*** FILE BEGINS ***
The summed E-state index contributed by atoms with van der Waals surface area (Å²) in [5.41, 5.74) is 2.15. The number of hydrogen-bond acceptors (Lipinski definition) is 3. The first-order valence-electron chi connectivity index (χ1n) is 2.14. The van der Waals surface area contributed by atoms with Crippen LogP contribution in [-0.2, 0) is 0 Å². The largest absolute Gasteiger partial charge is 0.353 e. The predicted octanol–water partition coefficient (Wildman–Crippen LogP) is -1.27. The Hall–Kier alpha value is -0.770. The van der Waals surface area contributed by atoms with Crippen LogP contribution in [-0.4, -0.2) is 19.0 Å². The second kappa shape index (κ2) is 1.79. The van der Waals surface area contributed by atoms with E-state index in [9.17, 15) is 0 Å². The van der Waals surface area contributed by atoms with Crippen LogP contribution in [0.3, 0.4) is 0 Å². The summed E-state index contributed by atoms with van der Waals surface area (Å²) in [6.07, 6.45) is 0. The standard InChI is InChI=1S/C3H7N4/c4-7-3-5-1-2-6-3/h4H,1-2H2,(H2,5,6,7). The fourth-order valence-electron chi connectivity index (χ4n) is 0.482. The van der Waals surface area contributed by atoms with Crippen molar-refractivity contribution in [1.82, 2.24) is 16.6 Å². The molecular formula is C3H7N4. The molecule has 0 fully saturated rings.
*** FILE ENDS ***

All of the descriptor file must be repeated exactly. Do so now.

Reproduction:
The summed E-state index contributed by atoms with van der Waals surface area (Å²) in [5.41, 5.74) is 2.15. The number of hydrogen-bond acceptors (Lipinski definition) is 3. The first-order valence-electron chi connectivity index (χ1n) is 2.14. The van der Waals surface area contributed by atoms with Crippen LogP contribution in [-0.2, 0) is 0 Å². The largest absolute Gasteiger partial charge is 0.353 e. The predicted octanol–water partition coefficient (Wildman–Crippen LogP) is -1.27. The Hall–Kier alpha value is -0.770. The van der Waals surface area contributed by atoms with Crippen LogP contribution in [-0.4, -0.2) is 19.0 Å². The second kappa shape index (κ2) is 1.79. The van der Waals surface area contributed by atoms with E-state index in [9.17, 15) is 0 Å². The van der Waals surface area contributed by atoms with Crippen LogP contribution in [0.3, 0.4) is 0 Å². The summed E-state index contributed by atoms with van der Waals surface area (Å²) in [6.07, 6.45) is 0. The standard InChI is InChI=1S/C3H7N4/c4-7-3-5-1-2-6-3/h4H,1-2H2,(H2,5,6,7). The fourth-order valence-electron chi connectivity index (χ4n) is 0.482. The van der Waals surface area contributed by atoms with Crippen molar-refractivity contribution in [1.82, 2.24) is 16.6 Å². The molecular formula is C3H7N4. The molecule has 0 fully saturated rings.